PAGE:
Historically, homelessness in Ireland had to a large extent been the preserve of individuals who were down on their luck or dealing with addiction of one kind or another. Recently, however, those on the frontline confirm that this has changed. Increasingly, families with anything up to four or five kids are finding themselves without a roof over their heads.
There are currently 96,000 households on the housing list nationally. That is double the number that were seeking housing in 2002 and more than three times the number on the list in 1993. In certain areas, applicants are being told that they will not be accommodated for as much as ten years. It amounts to nothing short of a scandalous mistreatment of vulnerable Irish citizens.
It would be wrong not to acknowledge that a complex set of forces conspired to trigger a rapid escalation of the problem. Banks are not lending so people can’t buy houses. As a result, rents are rising. Not enough social housing is being built to meet the demand from lower income families. And for those most in need, rent allowance has been capped. On top of all that, with pressure on banks to “clean up" their loan books, increasingly there is the prospect of families being thrown out of their homes for non-payment of their mortgage, needing accommodation. It is a poisonous cocktail.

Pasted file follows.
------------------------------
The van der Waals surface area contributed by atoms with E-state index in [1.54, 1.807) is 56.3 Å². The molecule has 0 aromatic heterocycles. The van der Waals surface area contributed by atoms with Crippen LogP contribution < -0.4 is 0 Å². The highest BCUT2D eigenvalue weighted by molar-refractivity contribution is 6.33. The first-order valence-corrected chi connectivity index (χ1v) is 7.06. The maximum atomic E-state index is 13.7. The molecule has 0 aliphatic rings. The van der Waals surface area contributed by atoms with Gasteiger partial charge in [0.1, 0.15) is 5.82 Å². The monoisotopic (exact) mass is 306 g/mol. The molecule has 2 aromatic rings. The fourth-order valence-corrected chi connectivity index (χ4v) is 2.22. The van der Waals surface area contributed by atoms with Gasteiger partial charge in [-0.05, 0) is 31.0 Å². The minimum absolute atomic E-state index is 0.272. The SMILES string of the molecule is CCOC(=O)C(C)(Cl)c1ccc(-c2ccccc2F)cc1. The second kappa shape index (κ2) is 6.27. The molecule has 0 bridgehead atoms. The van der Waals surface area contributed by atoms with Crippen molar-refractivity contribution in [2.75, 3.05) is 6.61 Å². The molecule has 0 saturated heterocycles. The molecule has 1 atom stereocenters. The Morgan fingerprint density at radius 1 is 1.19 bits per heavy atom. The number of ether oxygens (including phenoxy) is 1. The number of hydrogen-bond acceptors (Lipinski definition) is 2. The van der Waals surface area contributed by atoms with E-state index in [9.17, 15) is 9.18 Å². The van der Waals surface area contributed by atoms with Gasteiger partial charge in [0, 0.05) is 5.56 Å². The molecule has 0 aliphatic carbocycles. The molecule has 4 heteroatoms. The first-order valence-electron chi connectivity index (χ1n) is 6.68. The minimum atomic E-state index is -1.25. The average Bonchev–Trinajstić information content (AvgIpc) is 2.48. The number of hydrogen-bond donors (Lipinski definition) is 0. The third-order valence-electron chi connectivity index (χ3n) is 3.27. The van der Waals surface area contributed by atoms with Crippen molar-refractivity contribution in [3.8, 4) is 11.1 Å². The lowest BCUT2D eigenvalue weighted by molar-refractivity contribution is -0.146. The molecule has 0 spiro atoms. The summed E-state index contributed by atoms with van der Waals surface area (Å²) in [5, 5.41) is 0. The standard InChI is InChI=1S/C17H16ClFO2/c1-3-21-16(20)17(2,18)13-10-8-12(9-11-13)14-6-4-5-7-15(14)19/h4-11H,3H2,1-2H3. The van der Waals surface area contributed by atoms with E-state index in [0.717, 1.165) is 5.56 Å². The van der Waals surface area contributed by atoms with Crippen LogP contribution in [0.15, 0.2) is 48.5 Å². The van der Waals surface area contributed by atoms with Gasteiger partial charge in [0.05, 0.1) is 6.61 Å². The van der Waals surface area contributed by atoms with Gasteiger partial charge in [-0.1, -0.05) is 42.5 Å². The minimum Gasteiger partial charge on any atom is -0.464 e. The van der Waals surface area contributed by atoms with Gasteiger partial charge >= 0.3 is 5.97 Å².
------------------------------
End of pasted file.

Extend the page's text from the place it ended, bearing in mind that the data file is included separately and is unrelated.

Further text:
But good public policy-making is all about anticipating outcomes of this kind. Left to its own devices, the market will do what the market does. If the supply of housing falls far short of the demand, the price of accommodation inevitably rises. Blaming greedy landlords for this is nothing other than useless rhetoric – all the more pointedly so when we know that a huge number of so called buy-to-let owners have themselves been operating under the threat of repossession.
This is what makes the current situation seem so chronically absurd. Can it be true that there are tens of thousands of buy-to-let landlords who may have their accommodation seized by the banks – while simultaneously 96,000 families are looking for homes that the State cannot provide for them?
While housing comes under the jurisdiction of local authorities, it is quite clear at this stage that only effective Government intervention will alleviate a situation which is reaching crisis levels. Building new homes is one priority. But there has to be a potential solution also in finding a way – that works for everyone – of connecting the families in need of accommodation with those who have been finding it impossible to pay the banks the mortgages on the houses, flats and apartments they purchased during the bubble.
It is a backdrop against which we also might successfully negotiate the kind of fresh support from Europe to which we are certainly entitled, given the extent to which, as a society, we have carried the can for the excesses of European banks, as well as Irish ones. Already this year, the European Investment Bank has committed to loans of £1 billion a year, to support social housing in the UK. It is time for the Government to show their mettle by securing a similar level of support for a drive to provide affordable housing here.
Ireland 2014. A place where the needs of young families remain dependent on the generosity of anonymous individuals? Or a place where all of the children are cherished equally? It is make up your mind time. The government has to act – and to act effectively...